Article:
IQOS has been approved for sale in the United States, more than two years after Philip Morris submitted a premarket tobacco application to the FDA. The PMTA was submitted in March 2017, along with a modified risk (MRTP) application, which the agency has still not acted upon.
Although the application was submitted by manufacturer Philip Morris S.A. (a division of Philip Morris International — PMI), IQOS will be sold in the U.S. by Altria Group, the nation’s largest cigarette manufacturer. Its Marlboro brand is the single most popular American cigarette brand.
The FDA marketing order for IQOS represents the first approval of a PMTA for any inhalable consumer nicotine product. (The only previously approved PMTA was for several snus products made by Swedish Match.) No vape manufacturer has yet submitted a PMTA for an traditional vapor product.
While news stories often confuse them, IQOS is a heat-not-burn tobacco product, not a vaping product that uses e-liquid. The IQOS “Tobacco Heating System” has three main parts: a handheld device, a charger, and small tobacco-filled sticks (called HeatSticks or HEETS) that are heated by the device to a temperature high enough to vaporize the tobacco, but too low to cause combustion. The tobacco is not burned as it is with cigarettes, and no smoke is created. Heat-not-burn (HNB) products are also sometimes called tobacco heating products.
Scientific studies have proved that IQOS is much safer than smoking, delivering fewer toxicants than combusted tobacco. It is generally accepted that IQOS is not quite as safe as modern vaping products, which contain no tobacco. Nevertheless, HNB devices like IQOS could provide a huge public health benefit if adopted by large numbers of people who currently smoke cigarettes. In Japan and South Korea, where IQOS has been available for several years, HNB devices have been credited for huge reductions in cigarette sales.
IQOS and other HNB products are unlikely to compete with e-cigarettes for the business of existing vapers. The experience and flavor of heated tobacco is much closer to smoking than to vaping, and the retail price of the HeatStick refills is expected to mirror the price of cigarettes. Because the FDA technically classifies the HeatSticks as cigarettes, Altria will be subject to taxes and fees on the refills similar to those on cigarettes, and prohibited from advertising on TV or radio.
According to the FDA, “While today’s action permits the tobacco products to be sold in the U.S., it does not mean these products are safe or ‘FDA approved.’” But despite the FDA’s protestations, most people will probably believe that the marketing order does confer an endorsement by the health regulator, and wonder why vaping products aren’t also “FDA approved.” And the FDA may use the approval as an example of how its tobacco regulatory system is fair to manufacturers.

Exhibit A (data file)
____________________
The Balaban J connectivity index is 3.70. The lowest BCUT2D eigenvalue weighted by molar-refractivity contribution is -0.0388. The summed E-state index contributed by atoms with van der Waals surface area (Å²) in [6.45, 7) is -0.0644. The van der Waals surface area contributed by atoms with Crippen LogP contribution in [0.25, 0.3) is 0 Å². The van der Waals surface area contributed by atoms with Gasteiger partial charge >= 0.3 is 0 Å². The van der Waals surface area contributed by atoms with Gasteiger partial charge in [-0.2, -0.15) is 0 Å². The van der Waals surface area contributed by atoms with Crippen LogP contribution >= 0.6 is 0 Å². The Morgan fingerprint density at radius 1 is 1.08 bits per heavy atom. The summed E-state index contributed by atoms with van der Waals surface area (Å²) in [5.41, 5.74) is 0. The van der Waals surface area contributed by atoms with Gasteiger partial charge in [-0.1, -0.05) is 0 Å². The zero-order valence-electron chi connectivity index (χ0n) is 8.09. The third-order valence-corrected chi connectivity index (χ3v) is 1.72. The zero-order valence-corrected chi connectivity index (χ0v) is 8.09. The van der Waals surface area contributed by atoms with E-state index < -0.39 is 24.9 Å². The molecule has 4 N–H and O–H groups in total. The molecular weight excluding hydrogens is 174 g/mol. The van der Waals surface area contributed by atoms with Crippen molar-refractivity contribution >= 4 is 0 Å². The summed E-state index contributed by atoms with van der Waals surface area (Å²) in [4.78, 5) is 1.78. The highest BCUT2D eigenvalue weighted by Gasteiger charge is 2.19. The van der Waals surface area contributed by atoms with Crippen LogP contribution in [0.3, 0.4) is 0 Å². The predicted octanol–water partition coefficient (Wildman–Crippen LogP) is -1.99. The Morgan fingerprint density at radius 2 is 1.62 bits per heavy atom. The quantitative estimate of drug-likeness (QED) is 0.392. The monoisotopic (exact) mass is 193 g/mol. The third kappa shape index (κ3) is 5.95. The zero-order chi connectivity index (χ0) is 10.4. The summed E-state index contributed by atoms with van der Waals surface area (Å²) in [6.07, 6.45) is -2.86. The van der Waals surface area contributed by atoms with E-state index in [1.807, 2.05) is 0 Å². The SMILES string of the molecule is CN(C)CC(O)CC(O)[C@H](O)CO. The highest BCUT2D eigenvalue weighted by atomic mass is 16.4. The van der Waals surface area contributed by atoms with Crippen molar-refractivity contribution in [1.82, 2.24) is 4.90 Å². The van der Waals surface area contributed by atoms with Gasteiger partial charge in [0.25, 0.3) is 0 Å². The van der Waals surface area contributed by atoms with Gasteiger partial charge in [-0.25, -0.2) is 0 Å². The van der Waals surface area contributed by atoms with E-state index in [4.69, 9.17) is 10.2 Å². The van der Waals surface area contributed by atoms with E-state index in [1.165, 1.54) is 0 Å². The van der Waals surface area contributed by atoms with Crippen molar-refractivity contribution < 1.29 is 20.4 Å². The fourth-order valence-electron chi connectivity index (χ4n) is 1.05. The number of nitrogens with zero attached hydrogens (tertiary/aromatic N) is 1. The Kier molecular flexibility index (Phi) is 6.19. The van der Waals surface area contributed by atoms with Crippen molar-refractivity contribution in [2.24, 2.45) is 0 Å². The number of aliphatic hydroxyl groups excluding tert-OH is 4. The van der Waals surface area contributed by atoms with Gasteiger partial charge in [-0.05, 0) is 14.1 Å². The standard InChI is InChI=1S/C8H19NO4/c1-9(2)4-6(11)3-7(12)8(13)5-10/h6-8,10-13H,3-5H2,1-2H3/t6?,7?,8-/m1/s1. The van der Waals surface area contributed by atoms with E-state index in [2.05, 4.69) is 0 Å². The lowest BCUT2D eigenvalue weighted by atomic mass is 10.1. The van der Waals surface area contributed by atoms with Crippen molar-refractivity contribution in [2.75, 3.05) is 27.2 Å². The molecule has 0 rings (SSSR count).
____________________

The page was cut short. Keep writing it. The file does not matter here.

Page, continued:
While the FDA’s decision may seem encouraging for vaping manufacturers considering their own PMTA’s, the details don’t offer much hope. The FDA took four times as long to approve the IQOS application than the agency’s guidelines promise. No vaping company could afford to put its business on hold for two years waiting for FDA approval (which is not guaranteed). Of course, no vaping company has cigarette sales to fall back on if its PMTA is delayed or denied; PMI and Altria had the ultimate “Plan B” if IQOS was not approved for sale.
In addition to the excessively long wait for FDA action on an application, the high cost of submitting a PMTA would prevent all but a very few vaping manufacturers (probably just JUUL and the major tobacco companies) from submitting an effective application. None would be able to afford the extensive research and analysis PMI gathered for its IQOS application. The tobacco company has reportedly spent billions of dollars on its PMTA and MRTP submissions.
Finally, the FDA has determined that IQOS is unlikely to appeal to a significant number of non-smoking youth. It is almost impossible to conceive that this federal agency — whose recently departed commissioner helped to foment a moral panic over youth vaping — would, at this time, find any vaping product to be “appropriate for the protection of public health.” Even for IQOS, the FDA marketing order includes restrictions on marketing and advertising and a demand for extensive postmarket surveillance to be sure it doesn’t become popular with teenagers.
“Unless the FDA’s regulatory system is reformed, no one but the largest of tobacco companies will ever get a vaping product through the FDA’s premarket approval process,” says American Vaping Association President Gregory Conley.
PMI has recently begun using the IQOS name as a brand, applying it to its non-tobacco reduced-risk products too, like the vaping device IQOS Mesh (which isn’t sold in the U.S.). According to PMI, reduced-risk products accounted for about 14 percent of its worldwide sales last year. The marketing approval issued yesterday is only for the IQOS Tobacco Heating System, which includes the IQOS device itself, Marlboro HeatSticks, Marlboro Smooth Menthol HeatSticks, and Marlboro Fresh Menthol HeatSticks. It doesn’t apply to all PMI products using the IQOS brand.
Altria says it will test market the IQOS products in the Atlanta, Georgia area before launching them nationwide.